You have your principal agent, secondary agent, and powers you want them to control, now you need to draft the power of attorney.  Yes, you could draft the POA yourself and have it notarized with a witness, but it is not recommended. Get a lawyer to look to draft your POA for you to make sure it is done properly.

All this work needs to be done before you become incapacitated. Your family cannot get a power of attorney done for you if you no longer know what is going on. They will have to go to court to be appointed as a conservator of your estate. This can be very costly and will come with time-consuming delays.

Issues with a Power of Attorney

One of the worst things to deal with is taking a power of attorney to a custodian and being told they will not honor the document. At this point, it is usually too late to get another POA drafted because of incapacitation, so what do you do?

There is an old saying, which probably has some fact in it, that more money is stolen with a power of attorney than with a gun.

Power of attorney grant a lot of power to the agent selected to handle your finances. Custodians recognize this power and are very cautious to give someone access to your finances. The custodian doesn’t want to be on the hook in case something was wrong with that power of attorney.

The custodians can refuse to honor the power of attorney, forcing you to go to court to seek a court order. In the eyes of the custodian, this puts the “blame” on the courts if something negative happens with your finances and power of attorney.

The biggest issue with power of attorneys not being accepted is that they become stale. You cannot draft a power of attorney five years ago and expect it to be accepted. Power of attorneys are just pieces of paper that don’t get filed or turned in anywhere until you are forced to use it. The custodian has no idea if the POA from 5 years ago is the most recent power of attorney. You could have drafted a new POA last month, but the person holding the power from the original steps forward to claim your assets. Again, the custodian doesn’t want to be liable for something they don’t know exist.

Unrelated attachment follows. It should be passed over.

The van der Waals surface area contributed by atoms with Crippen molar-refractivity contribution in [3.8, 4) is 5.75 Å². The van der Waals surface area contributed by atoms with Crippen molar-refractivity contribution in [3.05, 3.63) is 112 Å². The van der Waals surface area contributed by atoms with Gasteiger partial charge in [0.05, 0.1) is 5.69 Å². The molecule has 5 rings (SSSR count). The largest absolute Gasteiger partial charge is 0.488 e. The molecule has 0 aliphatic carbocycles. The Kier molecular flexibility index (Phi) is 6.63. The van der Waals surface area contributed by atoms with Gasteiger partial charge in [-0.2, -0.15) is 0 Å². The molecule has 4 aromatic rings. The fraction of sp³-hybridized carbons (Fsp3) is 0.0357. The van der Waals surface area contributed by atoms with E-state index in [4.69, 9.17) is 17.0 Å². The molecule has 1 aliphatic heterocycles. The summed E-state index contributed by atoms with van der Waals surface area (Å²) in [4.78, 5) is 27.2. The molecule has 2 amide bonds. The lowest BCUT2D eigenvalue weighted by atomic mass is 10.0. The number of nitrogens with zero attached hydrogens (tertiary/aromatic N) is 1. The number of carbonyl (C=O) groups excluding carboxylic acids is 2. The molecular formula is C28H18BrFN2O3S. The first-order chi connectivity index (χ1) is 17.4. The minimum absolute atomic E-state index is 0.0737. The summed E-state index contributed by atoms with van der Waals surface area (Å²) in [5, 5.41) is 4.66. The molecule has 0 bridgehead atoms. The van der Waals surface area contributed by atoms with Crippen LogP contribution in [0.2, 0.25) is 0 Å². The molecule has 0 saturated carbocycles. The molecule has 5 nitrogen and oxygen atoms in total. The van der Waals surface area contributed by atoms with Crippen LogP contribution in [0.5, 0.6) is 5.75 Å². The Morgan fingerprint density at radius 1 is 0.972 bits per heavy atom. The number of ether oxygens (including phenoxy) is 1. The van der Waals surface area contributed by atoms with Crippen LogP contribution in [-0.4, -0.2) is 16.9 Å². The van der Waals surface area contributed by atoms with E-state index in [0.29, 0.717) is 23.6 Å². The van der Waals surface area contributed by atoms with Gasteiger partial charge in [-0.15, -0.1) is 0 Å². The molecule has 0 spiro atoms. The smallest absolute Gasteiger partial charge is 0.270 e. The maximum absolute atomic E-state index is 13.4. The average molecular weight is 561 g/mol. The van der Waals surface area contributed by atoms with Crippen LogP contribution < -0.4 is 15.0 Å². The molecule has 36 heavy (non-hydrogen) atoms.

To avoid having a stale power of attorney, it is a good idea to reauthorize the power every year. This doesn’t mean you have to get a new one drafted every year, but to sign and date it every year. If you’ve signed and dated this POA for the last ten years, this shows the custodian that this is probably the most recent power of attorney and you definitely want this person acting as your agent.

The next issue with a power of attorney is not using the proper form at the custodians. If you have a lot of your assets tied to one custodian, reach out to them to find out if they have special forms or rules for power of attorneys. The custodian should accept your power of attorney drafted by your lawyer, but to cover their own butt, they may have additional forms and rules to follow. It is a good idea to find out what those are and to follow those rules to make sure your wishes are upheld upon your incapacitation.

If you have a springing power of attorney, you will have to show proof of incapacitation before the custodian will grant you access to the assets. Having a letter from a physician showing incapacitation would be ideal at this point.


Everyone needs a power of attorney once you have financial assets. Incapacitation can come in many forms, and usually without a lot of warning. Waiting until the last minute to draft a proper power of attorney can be a costly and time-consuming mistake for you and loved ones.

You need to think long and hard about who will act as your primary and secondary agent. This decision will give them access to your assets, so you need to be able to trust them at all cost. These decisions are not set in stone and can be changed if something changes in your life.

Have your power of attorney drafted properly by a lawyer and then continue to sign and authorize it every year so it does not become stale. Remember, custodians are there to cover their own butt and make sure they don’t wind up in legal trouble from a bad power of attorney document.